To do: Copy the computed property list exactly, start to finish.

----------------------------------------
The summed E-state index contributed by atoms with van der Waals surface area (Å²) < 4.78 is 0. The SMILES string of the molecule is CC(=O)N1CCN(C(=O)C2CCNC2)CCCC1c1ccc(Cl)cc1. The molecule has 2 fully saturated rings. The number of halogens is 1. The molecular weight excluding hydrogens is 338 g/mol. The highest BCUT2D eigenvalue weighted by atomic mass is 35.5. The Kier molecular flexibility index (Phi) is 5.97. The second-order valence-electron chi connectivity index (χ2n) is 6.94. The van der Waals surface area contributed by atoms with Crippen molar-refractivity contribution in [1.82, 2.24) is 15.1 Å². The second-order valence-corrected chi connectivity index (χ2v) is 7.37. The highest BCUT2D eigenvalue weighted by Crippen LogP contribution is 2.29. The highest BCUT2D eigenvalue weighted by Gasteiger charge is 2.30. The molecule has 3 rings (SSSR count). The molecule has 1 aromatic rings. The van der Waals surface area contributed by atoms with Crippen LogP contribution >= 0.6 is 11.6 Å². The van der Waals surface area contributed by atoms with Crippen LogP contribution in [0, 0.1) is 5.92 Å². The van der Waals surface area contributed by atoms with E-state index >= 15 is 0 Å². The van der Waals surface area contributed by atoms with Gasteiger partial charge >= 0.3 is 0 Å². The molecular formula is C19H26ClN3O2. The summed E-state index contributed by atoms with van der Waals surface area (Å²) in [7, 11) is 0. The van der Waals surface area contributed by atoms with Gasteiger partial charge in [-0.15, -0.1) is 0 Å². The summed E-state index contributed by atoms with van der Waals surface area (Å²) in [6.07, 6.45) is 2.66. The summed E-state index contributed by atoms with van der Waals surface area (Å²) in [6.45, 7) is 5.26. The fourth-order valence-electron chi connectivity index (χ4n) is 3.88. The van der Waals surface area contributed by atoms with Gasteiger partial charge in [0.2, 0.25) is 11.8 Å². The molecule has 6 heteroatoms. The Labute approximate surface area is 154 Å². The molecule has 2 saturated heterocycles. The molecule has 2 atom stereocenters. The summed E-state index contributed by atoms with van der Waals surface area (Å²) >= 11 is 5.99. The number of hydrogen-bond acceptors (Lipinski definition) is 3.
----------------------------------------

The summed E-state index contributed by atoms with van der Waals surface area (Å²) < 4.78 is 0. The SMILES string of the molecule is CC(=O)N1CCN(C(=O)C2CCNC2)CCCC1c1ccc(Cl)cc1. The molecule has 2 fully saturated rings. The number of halogens is 1. The molecular weight excluding hydrogens is 338 g/mol. The highest BCUT2D eigenvalue weighted by atomic mass is 35.5. The Kier molecular flexibility index (Phi) is 5.97. The second-order valence-electron chi connectivity index (χ2n) is 6.94. The van der Waals surface area contributed by atoms with Crippen molar-refractivity contribution in [1.82, 2.24) is 15.1 Å². The second-order valence-corrected chi connectivity index (χ2v) is 7.37. The highest BCUT2D eigenvalue weighted by Crippen LogP contribution is 2.29. The highest BCUT2D eigenvalue weighted by Gasteiger charge is 2.30. The molecule has 3 rings (SSSR count). The molecule has 1 aromatic rings. The van der Waals surface area contributed by atoms with Crippen LogP contribution >= 0.6 is 11.6 Å². The van der Waals surface area contributed by atoms with Crippen LogP contribution in [0, 0.1) is 5.92 Å². The van der Waals surface area contributed by atoms with E-state index >= 15 is 0 Å². The van der Waals surface area contributed by atoms with Gasteiger partial charge >= 0.3 is 0 Å². The molecular formula is C19H26ClN3O2. The summed E-state index contributed by atoms with van der Waals surface area (Å²) in [7, 11) is 0. The van der Waals surface area contributed by atoms with Gasteiger partial charge in [-0.15, -0.1) is 0 Å². The summed E-state index contributed by atoms with van der Waals surface area (Å²) in [6.07, 6.45) is 2.66. The summed E-state index contributed by atoms with van der Waals surface area (Å²) in [6.45, 7) is 5.26. The fourth-order valence-electron chi connectivity index (χ4n) is 3.88. The van der Waals surface area contributed by atoms with Gasteiger partial charge in [0.2, 0.25) is 11.8 Å². The molecule has 6 heteroatoms. The Labute approximate surface area is 154 Å². The molecule has 2 saturated heterocycles. The molecule has 2 atom stereocenters. The summed E-state index contributed by atoms with van der Waals surface area (Å²) >= 11 is 5.99. The number of hydrogen-bond acceptors (Lipinski definition) is 3.